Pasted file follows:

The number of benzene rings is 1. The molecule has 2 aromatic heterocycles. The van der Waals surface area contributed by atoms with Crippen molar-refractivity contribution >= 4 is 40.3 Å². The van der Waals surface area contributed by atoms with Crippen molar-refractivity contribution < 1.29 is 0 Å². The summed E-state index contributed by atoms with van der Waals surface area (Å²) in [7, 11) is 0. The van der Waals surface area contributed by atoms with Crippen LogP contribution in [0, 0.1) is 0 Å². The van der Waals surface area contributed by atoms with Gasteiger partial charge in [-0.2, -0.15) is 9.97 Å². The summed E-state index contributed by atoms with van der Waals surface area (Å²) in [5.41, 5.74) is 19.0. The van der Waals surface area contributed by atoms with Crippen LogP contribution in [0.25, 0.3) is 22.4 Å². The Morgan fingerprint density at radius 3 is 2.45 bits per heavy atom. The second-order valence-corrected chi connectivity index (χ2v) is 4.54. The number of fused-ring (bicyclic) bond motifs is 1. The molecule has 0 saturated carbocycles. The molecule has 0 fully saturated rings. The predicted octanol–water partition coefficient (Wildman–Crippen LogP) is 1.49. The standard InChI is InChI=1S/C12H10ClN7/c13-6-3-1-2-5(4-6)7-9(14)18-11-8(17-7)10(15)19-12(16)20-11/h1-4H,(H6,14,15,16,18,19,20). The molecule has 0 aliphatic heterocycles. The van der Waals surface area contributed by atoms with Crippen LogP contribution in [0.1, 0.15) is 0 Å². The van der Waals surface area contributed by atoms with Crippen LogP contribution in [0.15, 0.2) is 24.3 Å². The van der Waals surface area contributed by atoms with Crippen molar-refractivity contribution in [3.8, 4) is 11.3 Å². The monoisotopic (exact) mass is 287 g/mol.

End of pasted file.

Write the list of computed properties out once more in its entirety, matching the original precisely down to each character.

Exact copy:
The number of benzene rings is 1. The molecule has 2 aromatic heterocycles. The van der Waals surface area contributed by atoms with Crippen molar-refractivity contribution >= 4 is 40.3 Å². The van der Waals surface area contributed by atoms with Crippen molar-refractivity contribution < 1.29 is 0 Å². The summed E-state index contributed by atoms with van der Waals surface area (Å²) in [7, 11) is 0. The van der Waals surface area contributed by atoms with Crippen LogP contribution in [0, 0.1) is 0 Å². The van der Waals surface area contributed by atoms with Gasteiger partial charge in [-0.2, -0.15) is 9.97 Å². The summed E-state index contributed by atoms with van der Waals surface area (Å²) in [5.41, 5.74) is 19.0. The van der Waals surface area contributed by atoms with Crippen LogP contribution in [0.25, 0.3) is 22.4 Å². The Morgan fingerprint density at radius 3 is 2.45 bits per heavy atom. The second-order valence-corrected chi connectivity index (χ2v) is 4.54. The number of fused-ring (bicyclic) bond motifs is 1. The molecule has 0 saturated carbocycles. The molecule has 0 fully saturated rings. The predicted octanol–water partition coefficient (Wildman–Crippen LogP) is 1.49. The standard InChI is InChI=1S/C12H10ClN7/c13-6-3-1-2-5(4-6)7-9(14)18-11-8(17-7)10(15)19-12(16)20-11/h1-4H,(H6,14,15,16,18,19,20). The molecule has 0 aliphatic heterocycles. The van der Waals surface area contributed by atoms with Crippen LogP contribution in [0.1, 0.15) is 0 Å². The van der Waals surface area contributed by atoms with Crippen LogP contribution in [0.15, 0.2) is 24.3 Å². The van der Waals surface area contributed by atoms with Crippen molar-refractivity contribution in [3.8, 4) is 11.3 Å². The monoisotopic (exact) mass is 287 g/mol.